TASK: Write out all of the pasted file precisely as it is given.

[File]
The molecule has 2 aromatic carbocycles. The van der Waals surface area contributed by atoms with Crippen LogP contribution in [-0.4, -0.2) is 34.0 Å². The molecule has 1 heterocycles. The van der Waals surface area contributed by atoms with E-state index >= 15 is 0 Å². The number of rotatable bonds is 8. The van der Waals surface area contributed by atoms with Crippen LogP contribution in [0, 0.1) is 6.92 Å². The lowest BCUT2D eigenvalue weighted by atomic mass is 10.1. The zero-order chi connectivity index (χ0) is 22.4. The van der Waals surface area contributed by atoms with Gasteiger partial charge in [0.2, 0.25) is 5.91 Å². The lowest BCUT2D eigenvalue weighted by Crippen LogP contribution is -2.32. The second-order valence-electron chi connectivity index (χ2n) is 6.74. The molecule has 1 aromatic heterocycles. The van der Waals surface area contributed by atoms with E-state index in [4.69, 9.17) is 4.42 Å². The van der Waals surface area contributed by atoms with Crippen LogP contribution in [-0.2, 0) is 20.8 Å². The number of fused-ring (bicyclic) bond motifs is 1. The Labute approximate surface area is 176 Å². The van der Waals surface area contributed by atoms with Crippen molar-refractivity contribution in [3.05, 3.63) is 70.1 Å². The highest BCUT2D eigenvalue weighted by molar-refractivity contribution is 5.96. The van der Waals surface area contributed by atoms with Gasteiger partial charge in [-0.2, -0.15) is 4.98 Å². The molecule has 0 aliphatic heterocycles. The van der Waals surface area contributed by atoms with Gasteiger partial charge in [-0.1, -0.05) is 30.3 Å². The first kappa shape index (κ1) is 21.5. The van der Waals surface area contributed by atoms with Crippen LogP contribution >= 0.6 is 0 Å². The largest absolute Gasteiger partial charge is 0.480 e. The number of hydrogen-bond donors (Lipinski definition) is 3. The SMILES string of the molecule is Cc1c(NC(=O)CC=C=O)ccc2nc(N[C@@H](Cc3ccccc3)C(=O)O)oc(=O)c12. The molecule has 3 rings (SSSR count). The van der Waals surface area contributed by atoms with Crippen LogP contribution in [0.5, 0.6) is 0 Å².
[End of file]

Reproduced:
The molecule has 2 aromatic carbocycles. The van der Waals surface area contributed by atoms with Crippen LogP contribution in [-0.4, -0.2) is 34.0 Å². The molecule has 1 heterocycles. The van der Waals surface area contributed by atoms with E-state index >= 15 is 0 Å². The number of rotatable bonds is 8. The van der Waals surface area contributed by atoms with Crippen LogP contribution in [0, 0.1) is 6.92 Å². The lowest BCUT2D eigenvalue weighted by atomic mass is 10.1. The zero-order chi connectivity index (χ0) is 22.4. The van der Waals surface area contributed by atoms with Gasteiger partial charge in [0.2, 0.25) is 5.91 Å². The lowest BCUT2D eigenvalue weighted by Crippen LogP contribution is -2.32. The second-order valence-electron chi connectivity index (χ2n) is 6.74. The molecule has 1 aromatic heterocycles. The van der Waals surface area contributed by atoms with E-state index in [4.69, 9.17) is 4.42 Å². The van der Waals surface area contributed by atoms with Crippen LogP contribution in [-0.2, 0) is 20.8 Å². The number of fused-ring (bicyclic) bond motifs is 1. The Labute approximate surface area is 176 Å². The van der Waals surface area contributed by atoms with Crippen molar-refractivity contribution in [3.05, 3.63) is 70.1 Å². The highest BCUT2D eigenvalue weighted by molar-refractivity contribution is 5.96. The van der Waals surface area contributed by atoms with Gasteiger partial charge in [-0.2, -0.15) is 4.98 Å². The molecule has 0 aliphatic heterocycles. The van der Waals surface area contributed by atoms with Gasteiger partial charge in [-0.1, -0.05) is 30.3 Å². The first kappa shape index (κ1) is 21.5. The van der Waals surface area contributed by atoms with Crippen LogP contribution >= 0.6 is 0 Å². The largest absolute Gasteiger partial charge is 0.480 e. The number of hydrogen-bond donors (Lipinski definition) is 3. The SMILES string of the molecule is Cc1c(NC(=O)CC=C=O)ccc2nc(N[C@@H](Cc3ccccc3)C(=O)O)oc(=O)c12. The molecule has 3 rings (SSSR count). The van der Waals surface area contributed by atoms with Crippen LogP contribution in [0.5, 0.6) is 0 Å².